Sports and Infectious Disease – Part 1 of 3

6 04 2013

exeterIf you coach a little league team, parent an active athlete or are an avid sportsperson yourself, it is important to know what health risks may be present during athletic events other than shin splints and bruised egos.

Close physical contact and a heightened chance of bleeding present a chance for disease transmission unless appropriate precautions are taken.

Athletes, trainers, coaches, parents, and teachers alike must know how to prevent the transmission of bloodborne viruses such as HIV and hepatitis B or C, or even skin-to-skin infections.

These infectious diseases, and others, pose complex problems for athletes of all ages and everyone involved in sports activities.  But following standard precautions to prevent bloodborne, skin-to-skin, and respiratory infections simplifies and safeguards sports events and ensures that everyone can participate safely.

Sports and Standard Precautions

Universal use of standard precautions is critical because many children, adolescents, and adults who are infected with viruses, such as HIV and hepatitis B or C, may not even know they have these viruses.  Estimates vary, but some predict that more than half of those infected with these viruses do not know they’re infected.

Standard precautions protect everyone, from those whose diseases have been identified, to those that have not yet been diagnosed, to those not infected.  When everyone follows standard precautions, no one who has an infection needs to be treated differently.  Essentially, standard precautions are the great equalizer; when followed, they allow everyone to fully and safely participate in sporting events.

The more serious bloodborne viruses that athletes need to be aware of are: HIV (the virus that causes AIDS), hepatitis B, and hepatitis C.  There is no recommendation that people infected with these viruses not be allowed to participate in most sports.

Although HIV and hepatitis C are not vaccine-preventable, there is a safe and effective vaccine that prevents hepatitis B infection.

Skin-to-Skin Infections

According to the NCAA Injury Surveillance System, “skin infections accounted for almost one-third of the practice time loss events” in wrestling during the 2001-2002 season.  As a result, the NCAA recommends that coaches, teachers and other sports officials be able to identify symptoms of skin infections.  Symptoms may include:

  • Crusting
  • Scaliness
  • Oozing lesions

Skin infections may include:

  • Bacterial skin infections including impetigo, erysipelas, carbuncle, staphylococcal disease, folliculitis and hidradenitis suppurativa.
  • Parasitic skin infections including pediculosis and scabies.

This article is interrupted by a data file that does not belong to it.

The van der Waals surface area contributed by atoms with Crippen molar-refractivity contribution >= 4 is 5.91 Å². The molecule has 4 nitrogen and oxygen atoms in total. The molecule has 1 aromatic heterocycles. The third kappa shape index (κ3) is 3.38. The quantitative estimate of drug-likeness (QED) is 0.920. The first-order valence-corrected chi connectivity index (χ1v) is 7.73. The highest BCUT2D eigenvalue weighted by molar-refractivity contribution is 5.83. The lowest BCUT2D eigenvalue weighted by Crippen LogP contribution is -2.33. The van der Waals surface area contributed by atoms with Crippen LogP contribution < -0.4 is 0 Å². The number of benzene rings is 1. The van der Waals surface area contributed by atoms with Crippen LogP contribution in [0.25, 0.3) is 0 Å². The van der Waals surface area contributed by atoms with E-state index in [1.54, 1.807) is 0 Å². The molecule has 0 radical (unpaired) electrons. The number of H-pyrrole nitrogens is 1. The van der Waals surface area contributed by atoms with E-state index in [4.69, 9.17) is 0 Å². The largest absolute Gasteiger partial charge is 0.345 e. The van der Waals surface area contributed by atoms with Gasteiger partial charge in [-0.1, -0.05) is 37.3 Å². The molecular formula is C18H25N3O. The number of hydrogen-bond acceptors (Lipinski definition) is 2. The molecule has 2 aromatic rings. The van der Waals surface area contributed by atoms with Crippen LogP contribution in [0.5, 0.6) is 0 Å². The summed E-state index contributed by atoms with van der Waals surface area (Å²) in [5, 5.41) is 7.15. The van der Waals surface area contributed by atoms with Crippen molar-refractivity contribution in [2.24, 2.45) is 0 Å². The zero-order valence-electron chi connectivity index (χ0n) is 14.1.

• Viral skin infections including herpes simplex, chickenpox and molluscum contagiosum.
  • Fungal skin infections including ringworm.

In some cases, such as fungal infections, the skin conditions can be covered with a securely attached bandage or non-permeable patch to allow participation in the sporting event.

In addition to identification and treatment of individuals with skin infections, prevention can occur through proper routine cleaning of all equipment, including mats and shared common areas, such as locker rooms.

Respiratory Illnesses

Anyone with an infectious respiratory illness, such as flu, or whooping cough, or perhaps tuberculosis, should be prohibited from playing to prevent the spread of infections that are transmitted through respiratory routes.

Check back over the next couple of weeks for Parts 2 and 3 in this sports series. Part 2 gets into specifics on bloodborne pathogens, and Part 3 provides guidelines for sports teams to follow before, during, and after each event.

 

See PKIDs’ Infectious Disease Workshop for more information.

Photo courtesy of University of Exeter





Germs (and kids) Go Back To School!

27 08 2012

Kids are headed back to school, and all their germs are going with them. This means that germ-swapping is about to take place. Are you ready? Is your child?

Share these three concepts with your kids and their school year is likely to be healthier than years past.

Clean your hands

Use soap and water if possible and if not, use an alcohol-based hand sanitizer with at least 60% alcohol. Clean hands before leaving the house, after you get to school, before you eat, after using the restroom, and anytime your hands are dirty. Important: keep your hands off of your eyes, nose, and mouth, and don’t touch any scrapes or breaks on your skin unless your hands have just been cleaned.